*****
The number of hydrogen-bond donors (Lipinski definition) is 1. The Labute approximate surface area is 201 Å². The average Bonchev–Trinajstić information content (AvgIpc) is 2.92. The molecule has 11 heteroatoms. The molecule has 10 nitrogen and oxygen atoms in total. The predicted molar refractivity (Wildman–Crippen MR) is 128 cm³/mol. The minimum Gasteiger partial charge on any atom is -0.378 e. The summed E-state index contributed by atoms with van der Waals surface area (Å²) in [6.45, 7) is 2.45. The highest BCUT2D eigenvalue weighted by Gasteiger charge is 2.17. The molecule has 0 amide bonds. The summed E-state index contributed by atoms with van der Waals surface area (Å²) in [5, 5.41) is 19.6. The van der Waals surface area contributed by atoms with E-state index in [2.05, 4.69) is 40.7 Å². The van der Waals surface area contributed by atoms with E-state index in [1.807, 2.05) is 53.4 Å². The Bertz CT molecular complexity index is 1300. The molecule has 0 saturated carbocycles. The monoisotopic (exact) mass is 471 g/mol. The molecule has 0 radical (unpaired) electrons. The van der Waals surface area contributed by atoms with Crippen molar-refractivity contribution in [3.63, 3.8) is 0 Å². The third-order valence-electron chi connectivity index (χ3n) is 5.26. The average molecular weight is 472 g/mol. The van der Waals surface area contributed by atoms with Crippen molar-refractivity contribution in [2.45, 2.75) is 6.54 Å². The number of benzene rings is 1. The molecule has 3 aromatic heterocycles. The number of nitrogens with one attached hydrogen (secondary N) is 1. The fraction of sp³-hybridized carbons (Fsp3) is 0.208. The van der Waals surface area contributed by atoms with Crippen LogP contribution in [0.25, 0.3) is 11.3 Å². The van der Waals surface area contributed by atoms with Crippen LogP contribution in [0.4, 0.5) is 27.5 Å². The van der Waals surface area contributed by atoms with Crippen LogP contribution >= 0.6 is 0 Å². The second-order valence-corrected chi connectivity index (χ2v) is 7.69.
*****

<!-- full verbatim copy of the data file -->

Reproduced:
The number of hydrogen-bond donors (Lipinski definition) is 1. The Labute approximate surface area is 201 Å². The average Bonchev–Trinajstić information content (AvgIpc) is 2.92. The molecule has 11 heteroatoms. The molecule has 10 nitrogen and oxygen atoms in total. The predicted molar refractivity (Wildman–Crippen MR) is 128 cm³/mol. The minimum Gasteiger partial charge on any atom is -0.378 e. The summed E-state index contributed by atoms with van der Waals surface area (Å²) in [6.45, 7) is 2.45. The highest BCUT2D eigenvalue weighted by Gasteiger charge is 2.17. The molecule has 0 amide bonds. The summed E-state index contributed by atoms with van der Waals surface area (Å²) in [5, 5.41) is 19.6. The van der Waals surface area contributed by atoms with E-state index in [2.05, 4.69) is 40.7 Å². The van der Waals surface area contributed by atoms with E-state index in [1.807, 2.05) is 53.4 Å². The Bertz CT molecular complexity index is 1300. The molecule has 0 saturated carbocycles. The monoisotopic (exact) mass is 471 g/mol. The molecule has 0 radical (unpaired) electrons. The van der Waals surface area contributed by atoms with Crippen molar-refractivity contribution in [3.63, 3.8) is 0 Å². The third-order valence-electron chi connectivity index (χ3n) is 5.26. The average molecular weight is 472 g/mol. The van der Waals surface area contributed by atoms with Crippen molar-refractivity contribution in [2.45, 2.75) is 6.54 Å². The number of benzene rings is 1. The molecule has 3 aromatic heterocycles. The number of nitrogens with one attached hydrogen (secondary N) is 1. The fraction of sp³-hybridized carbons (Fsp3) is 0.208. The van der Waals surface area contributed by atoms with Crippen LogP contribution in [0.25, 0.3) is 11.3 Å². The van der Waals surface area contributed by atoms with Crippen LogP contribution in [0.4, 0.5) is 27.5 Å². The van der Waals surface area contributed by atoms with Crippen LogP contribution >= 0.6 is 0 Å². The second-order valence-corrected chi connectivity index (χ2v) is 7.69.